English

Saturday, March 17, 2012

Political Crime at Rutgers


Former Rutgers University student Dharun Ravi was convicted on Friday, March 15, of a political crime, a so-called “hate crime”. Ravi, the defendant, had invaded the privacy of his Rutgers roommate, Tyler Clementi, when he secretly filmed Clementi kissing a man and then placing the film on his Twitter account. Tragically, Tyler Clementi committed suicide three days later. Ravi’s conviction for his actions in this case was proper and was in the tradition of our system of jurisprudence. His additional conviction for his motives however, his so-called hate crime conviction, whether valid or not, smacks of totalitarianism.

The foundation of our American system of justice is based upon the principle that a person is to be judged not according to his motives but according his actions. In cases of trials for crimes, and in the context of due process, such factors as intent and motive are key elements of proof and, as such, these factors should be presented as evidence. In fact, if a prosecutor fails to present such evidence this could lead to a mistrial. Evidence pertaining to motive has always been, and rightfully, included in a criminal trial and this evidence includes the prejudice or bigotry of the defendant. This goes to motive and intent to commit the crime. Thus, in a trial setting, if the prosecutor presents evidence to indicate that the defendant had something against the victim because of the person’s race, religion, or sexual orientation, this evidence justly serves as a legitimate factor toward conviction.

But when a law places such evidence as hate and prejudice, evidence that has traditionally been applied to motive, as a separate and as an additional crime in and of itself, one that would possibly require a separate ruling, a separate conviction, and a separate punishment, such a law establishes a political crime. Political crimes have been typical of totalitarian regimes such as Communist China which executes an average of 50 thousand political prisoners per year. In China, political crimes are arbitrary and range across the board. In essence, the Chinese government makes up the crime and applies it against its opposition. The German Nazis were also known for this interpretation of jurisprudence as well. Nazi Germany established a separate court system, a “people’s court” as a means of trying and convicting those accused of “crimes against the state” and these crimes included so-called genetic crimes.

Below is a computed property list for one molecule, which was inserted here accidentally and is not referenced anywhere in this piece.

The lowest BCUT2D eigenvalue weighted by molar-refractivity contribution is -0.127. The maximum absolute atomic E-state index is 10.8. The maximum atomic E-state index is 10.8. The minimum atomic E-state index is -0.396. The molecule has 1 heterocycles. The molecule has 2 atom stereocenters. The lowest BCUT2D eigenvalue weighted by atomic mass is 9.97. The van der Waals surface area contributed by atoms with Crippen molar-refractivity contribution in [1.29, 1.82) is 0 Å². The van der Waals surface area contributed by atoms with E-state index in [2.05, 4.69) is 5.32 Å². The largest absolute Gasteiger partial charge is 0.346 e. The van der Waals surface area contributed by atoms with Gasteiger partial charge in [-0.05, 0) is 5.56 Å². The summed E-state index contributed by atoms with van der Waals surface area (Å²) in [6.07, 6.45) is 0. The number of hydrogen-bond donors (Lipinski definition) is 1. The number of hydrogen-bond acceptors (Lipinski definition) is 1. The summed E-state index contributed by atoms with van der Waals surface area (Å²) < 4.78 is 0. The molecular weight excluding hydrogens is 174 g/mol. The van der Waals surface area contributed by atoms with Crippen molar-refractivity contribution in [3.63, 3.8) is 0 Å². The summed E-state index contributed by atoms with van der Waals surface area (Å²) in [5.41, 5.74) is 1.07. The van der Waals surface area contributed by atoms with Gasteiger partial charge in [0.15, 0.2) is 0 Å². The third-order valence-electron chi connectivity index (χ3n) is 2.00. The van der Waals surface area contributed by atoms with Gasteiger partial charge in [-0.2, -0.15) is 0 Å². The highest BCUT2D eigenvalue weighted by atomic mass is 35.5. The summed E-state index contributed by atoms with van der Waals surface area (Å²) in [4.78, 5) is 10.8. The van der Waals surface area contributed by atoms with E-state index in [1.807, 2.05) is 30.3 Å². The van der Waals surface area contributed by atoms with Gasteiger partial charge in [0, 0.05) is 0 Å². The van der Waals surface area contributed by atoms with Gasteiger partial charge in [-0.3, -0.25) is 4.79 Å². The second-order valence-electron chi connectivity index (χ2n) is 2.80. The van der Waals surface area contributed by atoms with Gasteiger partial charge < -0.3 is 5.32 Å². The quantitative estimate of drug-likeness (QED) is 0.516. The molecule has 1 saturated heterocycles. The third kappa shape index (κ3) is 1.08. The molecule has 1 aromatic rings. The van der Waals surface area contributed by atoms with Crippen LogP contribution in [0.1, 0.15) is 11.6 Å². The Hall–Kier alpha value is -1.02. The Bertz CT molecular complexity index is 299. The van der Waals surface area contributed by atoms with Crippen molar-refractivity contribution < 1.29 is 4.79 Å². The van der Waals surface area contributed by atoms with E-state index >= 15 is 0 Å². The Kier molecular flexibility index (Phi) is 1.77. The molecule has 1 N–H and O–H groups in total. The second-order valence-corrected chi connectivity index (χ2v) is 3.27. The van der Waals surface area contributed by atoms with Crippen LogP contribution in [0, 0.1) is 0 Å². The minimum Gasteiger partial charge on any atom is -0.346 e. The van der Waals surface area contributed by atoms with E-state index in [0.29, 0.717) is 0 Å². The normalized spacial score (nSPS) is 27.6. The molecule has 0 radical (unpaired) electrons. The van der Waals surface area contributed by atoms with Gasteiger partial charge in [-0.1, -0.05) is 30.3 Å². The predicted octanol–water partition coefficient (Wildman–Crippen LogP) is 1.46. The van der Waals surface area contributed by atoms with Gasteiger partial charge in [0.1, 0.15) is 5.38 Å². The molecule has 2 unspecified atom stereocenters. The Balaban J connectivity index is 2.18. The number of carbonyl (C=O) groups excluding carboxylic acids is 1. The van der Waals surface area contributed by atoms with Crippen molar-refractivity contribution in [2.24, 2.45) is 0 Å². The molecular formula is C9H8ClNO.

Local and state governments are absolutely operating within the American tradition when they establish laws against bullying as was rightfully argued in this case. Bullying is an action that is provable by evidence. Having said this, the legal system should be an institution of last resort, particularly in these cases, as the institution, in this case a College, should act en loco parentis and engage in the best good faith effort to establish policies and standards of behavior and to punish violators internally. Only in extreme situations should the government be brought in to adjudicate.

The Rutgers University case was such an extreme situation. No private citizen should ever be subject to the humiliation of having what he does in the bedroom secretly taped and flashed on a screen for public viewing. This egregious crime, and the horrifying magnification of the crime by the tragic consequence of the poor victim traumatized to the point of taking his own life, should not blind us, however, to the principle that political crimes, crimes against motive as opposed to crimes against actions, have no place in a free society.

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